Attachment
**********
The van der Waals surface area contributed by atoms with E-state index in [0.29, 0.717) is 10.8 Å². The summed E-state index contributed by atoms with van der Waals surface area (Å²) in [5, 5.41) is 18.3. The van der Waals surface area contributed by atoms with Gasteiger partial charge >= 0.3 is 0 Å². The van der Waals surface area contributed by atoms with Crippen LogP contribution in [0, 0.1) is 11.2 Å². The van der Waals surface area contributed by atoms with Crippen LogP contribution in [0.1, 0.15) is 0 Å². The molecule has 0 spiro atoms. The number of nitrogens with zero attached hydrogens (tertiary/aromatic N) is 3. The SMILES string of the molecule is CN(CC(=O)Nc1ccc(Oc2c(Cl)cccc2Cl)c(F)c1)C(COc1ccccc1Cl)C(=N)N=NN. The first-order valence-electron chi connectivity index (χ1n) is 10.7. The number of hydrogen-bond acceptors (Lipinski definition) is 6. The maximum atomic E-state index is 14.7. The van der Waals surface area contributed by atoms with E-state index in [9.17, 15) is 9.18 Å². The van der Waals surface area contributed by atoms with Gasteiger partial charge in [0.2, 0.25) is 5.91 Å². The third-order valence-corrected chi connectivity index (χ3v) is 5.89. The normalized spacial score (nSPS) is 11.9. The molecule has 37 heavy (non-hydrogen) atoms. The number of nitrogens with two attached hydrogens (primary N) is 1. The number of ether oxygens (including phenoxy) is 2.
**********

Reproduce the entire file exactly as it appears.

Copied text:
The van der Waals surface area contributed by atoms with E-state index in [0.29, 0.717) is 10.8 Å². The summed E-state index contributed by atoms with van der Waals surface area (Å²) in [5, 5.41) is 18.3. The van der Waals surface area contributed by atoms with Gasteiger partial charge >= 0.3 is 0 Å². The van der Waals surface area contributed by atoms with Crippen LogP contribution in [0, 0.1) is 11.2 Å². The van der Waals surface area contributed by atoms with Crippen LogP contribution in [0.1, 0.15) is 0 Å². The molecule has 0 spiro atoms. The number of nitrogens with zero attached hydrogens (tertiary/aromatic N) is 3. The SMILES string of the molecule is CN(CC(=O)Nc1ccc(Oc2c(Cl)cccc2Cl)c(F)c1)C(COc1ccccc1Cl)C(=N)N=NN. The first-order valence-electron chi connectivity index (χ1n) is 10.7. The number of hydrogen-bond acceptors (Lipinski definition) is 6. The maximum atomic E-state index is 14.7. The van der Waals surface area contributed by atoms with E-state index in [9.17, 15) is 9.18 Å². The van der Waals surface area contributed by atoms with Gasteiger partial charge in [0.2, 0.25) is 5.91 Å². The third-order valence-corrected chi connectivity index (χ3v) is 5.89. The normalized spacial score (nSPS) is 11.9. The molecule has 37 heavy (non-hydrogen) atoms. The number of nitrogens with two attached hydrogens (primary N) is 1. The number of ether oxygens (including phenoxy) is 2.